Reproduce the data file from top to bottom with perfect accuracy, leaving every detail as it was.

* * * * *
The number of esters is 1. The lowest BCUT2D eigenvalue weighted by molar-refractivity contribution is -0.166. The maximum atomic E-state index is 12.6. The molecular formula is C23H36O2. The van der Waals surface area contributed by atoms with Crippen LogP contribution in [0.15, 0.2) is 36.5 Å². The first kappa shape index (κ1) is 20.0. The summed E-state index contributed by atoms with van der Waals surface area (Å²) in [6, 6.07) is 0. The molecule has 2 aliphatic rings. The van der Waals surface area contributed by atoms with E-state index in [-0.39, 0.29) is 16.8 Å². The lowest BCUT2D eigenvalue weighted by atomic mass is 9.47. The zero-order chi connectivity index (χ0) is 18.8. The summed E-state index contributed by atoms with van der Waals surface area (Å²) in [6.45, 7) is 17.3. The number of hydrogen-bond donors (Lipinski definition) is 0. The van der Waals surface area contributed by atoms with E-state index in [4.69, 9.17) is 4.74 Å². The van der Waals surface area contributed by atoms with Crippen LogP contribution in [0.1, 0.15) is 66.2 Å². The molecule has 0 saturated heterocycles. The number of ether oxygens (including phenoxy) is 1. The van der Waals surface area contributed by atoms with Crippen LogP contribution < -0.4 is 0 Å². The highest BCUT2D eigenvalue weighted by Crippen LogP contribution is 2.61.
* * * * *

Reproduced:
The number of esters is 1. The lowest BCUT2D eigenvalue weighted by molar-refractivity contribution is -0.166. The maximum atomic E-state index is 12.6. The molecular formula is C23H36O2. The van der Waals surface area contributed by atoms with Crippen LogP contribution in [0.15, 0.2) is 36.5 Å². The first kappa shape index (κ1) is 20.0. The summed E-state index contributed by atoms with van der Waals surface area (Å²) in [6, 6.07) is 0. The molecule has 2 aliphatic rings. The van der Waals surface area contributed by atoms with E-state index in [-0.39, 0.29) is 16.8 Å². The lowest BCUT2D eigenvalue weighted by atomic mass is 9.47. The zero-order chi connectivity index (χ0) is 18.8. The summed E-state index contributed by atoms with van der Waals surface area (Å²) in [6.45, 7) is 17.3. The number of hydrogen-bond donors (Lipinski definition) is 0. The van der Waals surface area contributed by atoms with E-state index in [4.69, 9.17) is 4.74 Å². The van der Waals surface area contributed by atoms with Crippen LogP contribution in [0.1, 0.15) is 66.2 Å². The molecule has 0 saturated heterocycles. The number of ether oxygens (including phenoxy) is 1. The van der Waals surface area contributed by atoms with Crippen LogP contribution < -0.4 is 0 Å². The highest BCUT2D eigenvalue weighted by Crippen LogP contribution is 2.61.